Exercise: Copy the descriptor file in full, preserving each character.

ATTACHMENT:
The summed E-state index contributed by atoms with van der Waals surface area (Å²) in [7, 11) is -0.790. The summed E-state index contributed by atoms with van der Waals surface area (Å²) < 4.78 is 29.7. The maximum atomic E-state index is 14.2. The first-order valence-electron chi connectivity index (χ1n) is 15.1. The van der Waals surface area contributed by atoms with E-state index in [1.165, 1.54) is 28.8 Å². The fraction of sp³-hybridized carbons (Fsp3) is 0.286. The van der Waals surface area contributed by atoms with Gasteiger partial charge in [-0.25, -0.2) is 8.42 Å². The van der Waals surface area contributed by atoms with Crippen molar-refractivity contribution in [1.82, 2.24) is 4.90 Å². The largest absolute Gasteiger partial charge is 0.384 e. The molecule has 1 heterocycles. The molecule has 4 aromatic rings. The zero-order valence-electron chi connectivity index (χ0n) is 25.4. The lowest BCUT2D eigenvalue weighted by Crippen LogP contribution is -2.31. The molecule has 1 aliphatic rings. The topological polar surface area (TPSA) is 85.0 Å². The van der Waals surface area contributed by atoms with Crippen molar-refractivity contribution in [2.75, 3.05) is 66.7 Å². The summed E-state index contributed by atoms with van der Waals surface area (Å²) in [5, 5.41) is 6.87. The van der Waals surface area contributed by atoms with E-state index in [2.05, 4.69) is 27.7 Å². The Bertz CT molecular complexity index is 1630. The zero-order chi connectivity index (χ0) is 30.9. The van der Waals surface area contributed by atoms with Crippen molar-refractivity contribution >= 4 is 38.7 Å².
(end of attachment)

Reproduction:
The summed E-state index contributed by atoms with van der Waals surface area (Å²) in [7, 11) is -0.790. The summed E-state index contributed by atoms with van der Waals surface area (Å²) < 4.78 is 29.7. The maximum atomic E-state index is 14.2. The first-order valence-electron chi connectivity index (χ1n) is 15.1. The van der Waals surface area contributed by atoms with E-state index in [1.165, 1.54) is 28.8 Å². The fraction of sp³-hybridized carbons (Fsp3) is 0.286. The van der Waals surface area contributed by atoms with Gasteiger partial charge in [-0.25, -0.2) is 8.42 Å². The van der Waals surface area contributed by atoms with Crippen molar-refractivity contribution in [1.82, 2.24) is 4.90 Å². The largest absolute Gasteiger partial charge is 0.384 e. The molecule has 1 heterocycles. The molecule has 4 aromatic rings. The zero-order valence-electron chi connectivity index (χ0n) is 25.4. The lowest BCUT2D eigenvalue weighted by Crippen LogP contribution is -2.31. The molecule has 1 aliphatic rings. The topological polar surface area (TPSA) is 85.0 Å². The van der Waals surface area contributed by atoms with Crippen molar-refractivity contribution in [2.75, 3.05) is 66.7 Å². The summed E-state index contributed by atoms with van der Waals surface area (Å²) in [5, 5.41) is 6.87. The van der Waals surface area contributed by atoms with E-state index in [2.05, 4.69) is 27.7 Å². The Bertz CT molecular complexity index is 1630. The zero-order chi connectivity index (χ0) is 30.9. The van der Waals surface area contributed by atoms with Crippen molar-refractivity contribution >= 4 is 38.7 Å².